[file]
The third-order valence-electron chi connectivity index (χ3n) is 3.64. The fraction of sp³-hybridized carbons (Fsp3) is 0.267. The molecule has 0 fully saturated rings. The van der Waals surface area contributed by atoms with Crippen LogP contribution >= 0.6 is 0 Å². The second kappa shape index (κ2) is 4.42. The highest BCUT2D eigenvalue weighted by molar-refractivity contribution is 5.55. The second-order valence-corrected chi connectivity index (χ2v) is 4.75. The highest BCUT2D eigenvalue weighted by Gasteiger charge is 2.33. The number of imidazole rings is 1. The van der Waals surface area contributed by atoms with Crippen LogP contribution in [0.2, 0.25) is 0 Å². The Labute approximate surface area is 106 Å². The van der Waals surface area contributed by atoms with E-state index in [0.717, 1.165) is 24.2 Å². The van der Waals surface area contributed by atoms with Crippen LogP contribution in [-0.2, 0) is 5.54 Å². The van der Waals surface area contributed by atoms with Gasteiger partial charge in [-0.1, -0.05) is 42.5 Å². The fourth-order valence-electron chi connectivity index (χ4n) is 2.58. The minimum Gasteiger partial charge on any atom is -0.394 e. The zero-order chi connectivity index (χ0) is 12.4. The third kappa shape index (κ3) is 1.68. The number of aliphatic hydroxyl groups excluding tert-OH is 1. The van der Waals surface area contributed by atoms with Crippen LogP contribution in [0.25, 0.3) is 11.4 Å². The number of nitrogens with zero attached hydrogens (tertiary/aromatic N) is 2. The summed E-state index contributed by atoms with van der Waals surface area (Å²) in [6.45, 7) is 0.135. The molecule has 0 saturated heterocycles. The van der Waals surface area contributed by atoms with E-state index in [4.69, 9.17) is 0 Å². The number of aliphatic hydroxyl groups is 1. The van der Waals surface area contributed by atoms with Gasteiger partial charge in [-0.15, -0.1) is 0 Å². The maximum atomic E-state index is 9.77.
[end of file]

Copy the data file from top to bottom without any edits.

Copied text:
The third-order valence-electron chi connectivity index (χ3n) is 3.64. The fraction of sp³-hybridized carbons (Fsp3) is 0.267. The molecule has 0 fully saturated rings. The van der Waals surface area contributed by atoms with Crippen LogP contribution >= 0.6 is 0 Å². The second kappa shape index (κ2) is 4.42. The highest BCUT2D eigenvalue weighted by molar-refractivity contribution is 5.55. The second-order valence-corrected chi connectivity index (χ2v) is 4.75. The highest BCUT2D eigenvalue weighted by Gasteiger charge is 2.33. The number of imidazole rings is 1. The van der Waals surface area contributed by atoms with Crippen LogP contribution in [0.2, 0.25) is 0 Å². The Labute approximate surface area is 106 Å². The van der Waals surface area contributed by atoms with E-state index in [0.717, 1.165) is 24.2 Å². The van der Waals surface area contributed by atoms with Crippen LogP contribution in [-0.2, 0) is 5.54 Å². The van der Waals surface area contributed by atoms with Gasteiger partial charge in [-0.1, -0.05) is 42.5 Å². The fourth-order valence-electron chi connectivity index (χ4n) is 2.58. The minimum Gasteiger partial charge on any atom is -0.394 e. The zero-order chi connectivity index (χ0) is 12.4. The third kappa shape index (κ3) is 1.68. The number of aliphatic hydroxyl groups excluding tert-OH is 1. The van der Waals surface area contributed by atoms with Crippen LogP contribution in [0.25, 0.3) is 11.4 Å². The number of nitrogens with zero attached hydrogens (tertiary/aromatic N) is 2. The summed E-state index contributed by atoms with van der Waals surface area (Å²) in [6.45, 7) is 0.135. The molecule has 0 saturated heterocycles. The van der Waals surface area contributed by atoms with E-state index in [4.69, 9.17) is 0 Å². The number of aliphatic hydroxyl groups is 1. The van der Waals surface area contributed by atoms with Gasteiger partial charge in [-0.15, -0.1) is 0 Å². The maximum atomic E-state index is 9.77.